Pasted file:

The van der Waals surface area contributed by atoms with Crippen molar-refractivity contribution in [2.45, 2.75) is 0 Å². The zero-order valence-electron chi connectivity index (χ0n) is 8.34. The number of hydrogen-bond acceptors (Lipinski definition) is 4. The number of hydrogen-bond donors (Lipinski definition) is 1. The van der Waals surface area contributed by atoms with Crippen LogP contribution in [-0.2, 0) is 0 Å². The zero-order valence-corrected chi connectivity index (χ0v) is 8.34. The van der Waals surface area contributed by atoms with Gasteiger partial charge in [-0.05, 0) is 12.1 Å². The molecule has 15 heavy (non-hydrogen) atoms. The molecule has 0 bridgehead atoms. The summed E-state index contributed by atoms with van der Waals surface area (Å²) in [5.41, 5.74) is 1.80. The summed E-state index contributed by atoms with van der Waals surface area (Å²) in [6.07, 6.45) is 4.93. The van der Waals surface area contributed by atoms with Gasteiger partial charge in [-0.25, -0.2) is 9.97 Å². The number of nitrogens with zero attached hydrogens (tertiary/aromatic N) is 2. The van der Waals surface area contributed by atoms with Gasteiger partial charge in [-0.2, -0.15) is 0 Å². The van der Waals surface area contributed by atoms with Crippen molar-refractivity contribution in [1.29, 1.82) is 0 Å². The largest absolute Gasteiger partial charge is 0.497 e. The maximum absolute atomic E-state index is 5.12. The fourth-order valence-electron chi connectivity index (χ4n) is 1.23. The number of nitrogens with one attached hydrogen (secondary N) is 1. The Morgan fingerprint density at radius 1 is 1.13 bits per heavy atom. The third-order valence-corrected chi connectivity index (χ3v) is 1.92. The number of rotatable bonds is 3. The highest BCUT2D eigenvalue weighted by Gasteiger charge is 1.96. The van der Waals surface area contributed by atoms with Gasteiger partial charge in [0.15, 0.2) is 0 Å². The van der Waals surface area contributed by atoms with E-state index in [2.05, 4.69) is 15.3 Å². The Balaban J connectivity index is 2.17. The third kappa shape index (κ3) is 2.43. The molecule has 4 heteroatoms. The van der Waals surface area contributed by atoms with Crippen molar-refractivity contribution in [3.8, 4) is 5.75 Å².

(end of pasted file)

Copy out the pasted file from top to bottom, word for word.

The van der Waals surface area contributed by atoms with Crippen molar-refractivity contribution in [2.45, 2.75) is 0 Å². The zero-order valence-electron chi connectivity index (χ0n) is 8.34. The number of hydrogen-bond acceptors (Lipinski definition) is 4. The number of hydrogen-bond donors (Lipinski definition) is 1. The van der Waals surface area contributed by atoms with Crippen LogP contribution in [-0.2, 0) is 0 Å². The zero-order valence-corrected chi connectivity index (χ0v) is 8.34. The van der Waals surface area contributed by atoms with Gasteiger partial charge in [-0.05, 0) is 12.1 Å². The molecule has 15 heavy (non-hydrogen) atoms. The molecule has 0 bridgehead atoms. The summed E-state index contributed by atoms with van der Waals surface area (Å²) in [5.41, 5.74) is 1.80. The summed E-state index contributed by atoms with van der Waals surface area (Å²) in [6.07, 6.45) is 4.93. The van der Waals surface area contributed by atoms with Gasteiger partial charge in [-0.25, -0.2) is 9.97 Å². The number of nitrogens with zero attached hydrogens (tertiary/aromatic N) is 2. The van der Waals surface area contributed by atoms with Gasteiger partial charge in [-0.2, -0.15) is 0 Å². The van der Waals surface area contributed by atoms with Crippen molar-refractivity contribution in [1.29, 1.82) is 0 Å². The largest absolute Gasteiger partial charge is 0.497 e. The maximum absolute atomic E-state index is 5.12. The fourth-order valence-electron chi connectivity index (χ4n) is 1.23. The number of nitrogens with one attached hydrogen (secondary N) is 1. The Morgan fingerprint density at radius 1 is 1.13 bits per heavy atom. The third-order valence-corrected chi connectivity index (χ3v) is 1.92. The number of rotatable bonds is 3. The highest BCUT2D eigenvalue weighted by Gasteiger charge is 1.96. The van der Waals surface area contributed by atoms with Gasteiger partial charge in [0.15, 0.2) is 0 Å². The van der Waals surface area contributed by atoms with E-state index in [2.05, 4.69) is 15.3 Å². The Balaban J connectivity index is 2.17. The third kappa shape index (κ3) is 2.43. The molecule has 4 heteroatoms. The van der Waals surface area contributed by atoms with Crippen molar-refractivity contribution in [3.8, 4) is 5.75 Å².